One of the joys of riding a motorcycle is the freedom that comes with that form of travel. However the absence of physical barriers to protect riders puts motorcyclists at a higher risk of injury than other motorists.
Motorcycle fatalities have been on the rise for many years, according to the National Highway Transportation Safety Administration. Hence a group of researchers from the University of Miami (UM) and Florida International University (FIU) conducted one of the first longitudinal analyses of the effect of public policies to reduce motorcycle injuries and fatalities.
The researchers believe this study to be the first to use rigorous econometric techniques, to analyze whether traffic and alcohol policies affect non-fatal as well as fatal motorcycle injuries. The findings offer evidence that certain state policies can effectively reduce the morbidity and mortality associated with motorcycle riding. The findings were published in a recent issue of the Journal of Health Economics.
According to the study, the most significant policy in reducing both fatal and non-fatal motorcycle injuries is the universal helmet laws. The findings indicate that about 489 lives could have been saved if universal helmet laws were in effect in all 48 states in 2005. The researchers also found that mandatory rider education programs can reduce non-fatal motorcycle injuries.
"We were not surprised by the consistently significant effect of universal helmet laws on motorcycle fatalities and injuries, but the large magnitude was a bit unexpected," says Michael T. French, director of Health Economic Research Group (HERG), in the UM Department of Sociology and co-author of the study. "In addition, the fact that universal helmet laws dominated all other traffic safety policies further highlights the importance of wearing a helmet to minimize the physical consequences associated with a crash."
On the other hand, two of the policies (speed limits on rural interstates and administrative license revocation) worked in the opposite direction from what was expected in the models for the non-fatal injury rate. Having an administrative license revocation policy was associated with higher rates of non-fatal injuries, while having a higher speed limit was associated with lower rates of non-fatal injuries.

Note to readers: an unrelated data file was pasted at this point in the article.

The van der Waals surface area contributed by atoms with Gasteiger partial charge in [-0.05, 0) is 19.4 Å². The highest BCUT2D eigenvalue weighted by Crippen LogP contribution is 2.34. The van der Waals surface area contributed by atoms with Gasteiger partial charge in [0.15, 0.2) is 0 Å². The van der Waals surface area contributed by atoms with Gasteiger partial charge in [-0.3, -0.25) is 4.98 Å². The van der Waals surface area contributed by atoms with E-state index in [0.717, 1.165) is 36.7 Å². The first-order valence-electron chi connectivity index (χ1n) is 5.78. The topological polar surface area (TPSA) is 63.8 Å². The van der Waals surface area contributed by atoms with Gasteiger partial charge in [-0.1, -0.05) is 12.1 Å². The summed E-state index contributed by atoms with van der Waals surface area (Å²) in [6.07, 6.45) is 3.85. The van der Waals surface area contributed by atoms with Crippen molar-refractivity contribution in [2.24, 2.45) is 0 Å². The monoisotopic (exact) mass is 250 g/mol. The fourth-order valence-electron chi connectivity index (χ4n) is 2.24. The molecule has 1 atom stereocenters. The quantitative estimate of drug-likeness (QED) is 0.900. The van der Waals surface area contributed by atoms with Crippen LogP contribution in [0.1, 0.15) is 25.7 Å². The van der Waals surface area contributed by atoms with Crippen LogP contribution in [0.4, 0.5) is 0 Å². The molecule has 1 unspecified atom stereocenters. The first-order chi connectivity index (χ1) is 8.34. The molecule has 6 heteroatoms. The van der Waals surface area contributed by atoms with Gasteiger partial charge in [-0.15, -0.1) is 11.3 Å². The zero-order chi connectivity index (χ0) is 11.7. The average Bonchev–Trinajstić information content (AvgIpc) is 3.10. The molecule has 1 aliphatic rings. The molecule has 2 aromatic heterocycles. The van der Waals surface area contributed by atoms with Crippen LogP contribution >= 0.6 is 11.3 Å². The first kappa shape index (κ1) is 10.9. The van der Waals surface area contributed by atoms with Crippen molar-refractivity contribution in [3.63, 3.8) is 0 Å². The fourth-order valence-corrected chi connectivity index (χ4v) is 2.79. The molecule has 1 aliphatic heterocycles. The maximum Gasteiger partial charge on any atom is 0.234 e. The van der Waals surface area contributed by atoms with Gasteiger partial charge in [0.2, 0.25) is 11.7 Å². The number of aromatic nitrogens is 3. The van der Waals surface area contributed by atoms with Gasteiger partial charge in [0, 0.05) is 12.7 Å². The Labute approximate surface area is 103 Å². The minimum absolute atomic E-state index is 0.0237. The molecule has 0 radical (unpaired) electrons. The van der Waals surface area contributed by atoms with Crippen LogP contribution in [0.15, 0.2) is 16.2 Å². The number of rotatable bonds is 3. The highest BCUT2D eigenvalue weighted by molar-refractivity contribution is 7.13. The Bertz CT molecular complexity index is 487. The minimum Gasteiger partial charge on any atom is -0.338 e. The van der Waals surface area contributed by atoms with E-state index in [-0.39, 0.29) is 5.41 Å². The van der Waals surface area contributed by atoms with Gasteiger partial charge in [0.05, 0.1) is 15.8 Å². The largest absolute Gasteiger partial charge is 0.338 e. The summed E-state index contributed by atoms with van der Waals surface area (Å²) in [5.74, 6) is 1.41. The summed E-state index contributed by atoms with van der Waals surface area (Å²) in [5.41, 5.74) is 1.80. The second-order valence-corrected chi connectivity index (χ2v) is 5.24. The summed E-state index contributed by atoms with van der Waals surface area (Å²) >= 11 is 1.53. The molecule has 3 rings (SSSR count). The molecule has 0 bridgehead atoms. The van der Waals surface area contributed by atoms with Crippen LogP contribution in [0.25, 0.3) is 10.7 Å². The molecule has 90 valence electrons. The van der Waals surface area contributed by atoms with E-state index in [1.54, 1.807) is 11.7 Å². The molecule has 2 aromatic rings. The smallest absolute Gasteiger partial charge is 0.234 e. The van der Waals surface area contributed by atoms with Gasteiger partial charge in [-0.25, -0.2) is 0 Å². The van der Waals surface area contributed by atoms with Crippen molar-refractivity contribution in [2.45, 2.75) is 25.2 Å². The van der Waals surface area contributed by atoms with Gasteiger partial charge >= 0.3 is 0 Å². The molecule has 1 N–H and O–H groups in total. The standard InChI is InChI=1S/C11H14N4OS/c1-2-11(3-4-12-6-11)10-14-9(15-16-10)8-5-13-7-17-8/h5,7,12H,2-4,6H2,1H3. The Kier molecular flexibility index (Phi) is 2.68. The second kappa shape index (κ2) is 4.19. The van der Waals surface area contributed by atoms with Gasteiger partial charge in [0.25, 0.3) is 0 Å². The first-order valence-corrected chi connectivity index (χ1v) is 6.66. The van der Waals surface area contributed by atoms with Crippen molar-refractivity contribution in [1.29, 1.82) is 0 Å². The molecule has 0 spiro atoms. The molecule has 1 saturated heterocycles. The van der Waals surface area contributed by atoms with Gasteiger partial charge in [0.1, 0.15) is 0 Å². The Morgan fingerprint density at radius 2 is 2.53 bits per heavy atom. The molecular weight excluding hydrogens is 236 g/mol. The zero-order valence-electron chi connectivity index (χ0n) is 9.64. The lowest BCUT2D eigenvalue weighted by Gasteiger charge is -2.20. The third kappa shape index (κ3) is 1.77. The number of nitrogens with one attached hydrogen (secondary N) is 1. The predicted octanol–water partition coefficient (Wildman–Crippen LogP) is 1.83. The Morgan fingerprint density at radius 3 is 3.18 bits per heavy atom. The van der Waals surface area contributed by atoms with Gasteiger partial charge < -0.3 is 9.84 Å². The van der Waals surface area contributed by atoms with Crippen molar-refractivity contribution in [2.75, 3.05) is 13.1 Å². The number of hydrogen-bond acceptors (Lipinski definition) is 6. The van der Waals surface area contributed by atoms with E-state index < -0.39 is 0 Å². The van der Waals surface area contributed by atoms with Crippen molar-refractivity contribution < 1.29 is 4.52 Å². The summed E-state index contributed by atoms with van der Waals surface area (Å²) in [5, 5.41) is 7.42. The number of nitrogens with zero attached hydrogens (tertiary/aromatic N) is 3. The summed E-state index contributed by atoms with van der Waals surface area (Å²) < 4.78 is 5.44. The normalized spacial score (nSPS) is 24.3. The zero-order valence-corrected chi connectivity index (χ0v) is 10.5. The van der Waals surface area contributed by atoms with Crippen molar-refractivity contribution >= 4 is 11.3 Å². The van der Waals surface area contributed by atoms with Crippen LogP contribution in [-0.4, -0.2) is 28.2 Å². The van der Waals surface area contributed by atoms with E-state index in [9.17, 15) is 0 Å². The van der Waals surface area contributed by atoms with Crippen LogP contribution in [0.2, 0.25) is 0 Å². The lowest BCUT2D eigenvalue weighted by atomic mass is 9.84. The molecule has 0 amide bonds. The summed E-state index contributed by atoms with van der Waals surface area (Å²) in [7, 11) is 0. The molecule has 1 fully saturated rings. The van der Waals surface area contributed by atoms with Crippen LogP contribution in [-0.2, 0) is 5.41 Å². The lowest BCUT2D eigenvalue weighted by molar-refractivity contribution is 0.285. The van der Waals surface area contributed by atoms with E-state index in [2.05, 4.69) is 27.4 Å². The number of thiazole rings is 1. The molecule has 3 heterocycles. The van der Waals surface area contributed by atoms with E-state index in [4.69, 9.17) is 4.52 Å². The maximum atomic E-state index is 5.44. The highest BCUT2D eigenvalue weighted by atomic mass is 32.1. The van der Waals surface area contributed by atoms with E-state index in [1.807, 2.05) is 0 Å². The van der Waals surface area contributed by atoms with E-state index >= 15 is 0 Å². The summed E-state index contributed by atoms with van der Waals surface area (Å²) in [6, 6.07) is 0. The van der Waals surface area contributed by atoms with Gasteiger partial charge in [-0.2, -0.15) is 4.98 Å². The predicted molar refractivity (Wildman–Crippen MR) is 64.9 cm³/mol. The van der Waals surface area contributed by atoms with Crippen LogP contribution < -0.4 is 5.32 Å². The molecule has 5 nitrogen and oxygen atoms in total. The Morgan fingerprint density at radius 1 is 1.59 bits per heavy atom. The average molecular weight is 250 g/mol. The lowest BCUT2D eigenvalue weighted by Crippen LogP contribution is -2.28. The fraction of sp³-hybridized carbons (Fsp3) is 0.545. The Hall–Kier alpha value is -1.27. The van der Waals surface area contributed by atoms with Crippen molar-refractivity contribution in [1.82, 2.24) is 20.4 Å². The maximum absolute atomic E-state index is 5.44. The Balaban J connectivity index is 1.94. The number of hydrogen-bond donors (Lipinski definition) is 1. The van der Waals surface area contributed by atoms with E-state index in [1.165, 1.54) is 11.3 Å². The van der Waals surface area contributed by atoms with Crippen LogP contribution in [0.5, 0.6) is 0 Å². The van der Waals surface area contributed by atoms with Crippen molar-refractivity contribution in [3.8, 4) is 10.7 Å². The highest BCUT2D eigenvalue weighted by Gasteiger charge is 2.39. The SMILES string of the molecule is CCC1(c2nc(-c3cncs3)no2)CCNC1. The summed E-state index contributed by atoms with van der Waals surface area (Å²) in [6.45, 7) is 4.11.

"One possible explanation for these results is that states with these policies have more dangerous road conditions, so that a fatal rather than non-fatal injury is more likely to occur in the event of a crash," says Jenny Homer, senior research associate at HERG, in the UM Department of Sociology. In addition, rural states, which have less traffic congestion, may be more likely to have higher speed limits.
To obtain their results, the researchers first compiled an extensive dataset with fatal and non-fatal motorcycle injuries, state alcohol and traffic policies, and state demographic and environmental characteristics for the period from 1990 to 2005.
The data on fatal injuries were obtained from the National Highway Traffic Safety Administration's Fatality Analysis Reporting System, while non-fatal injury data were collected through personal correspondence with state traffic agencies. The information was analyzed to estimate the effects of the alcohol and traffic policies on fatal and non-fatal injuries. All of the models included state and year fixed effects to account for unobserved characteristics associated with a specific state or year.
"As a result of data limitations, we are not able to account for certain characteristics that vary from state to state, such as policy enforcement and grass-roots efforts by advocacy groups. Nevertheless, the study contains valid information that can significantly impact public policy regarding motorcycle safety," says Gulcin Gumus, assistant professor in the Department of Health Policy and Management, and the Department of Economics at FIU and co-author of the study.
The next stage of the investigation will involve understanding how the universal helmet policies reduce fatalities, and whether their effects change over time.
About the Health Economics Research Group (HERG)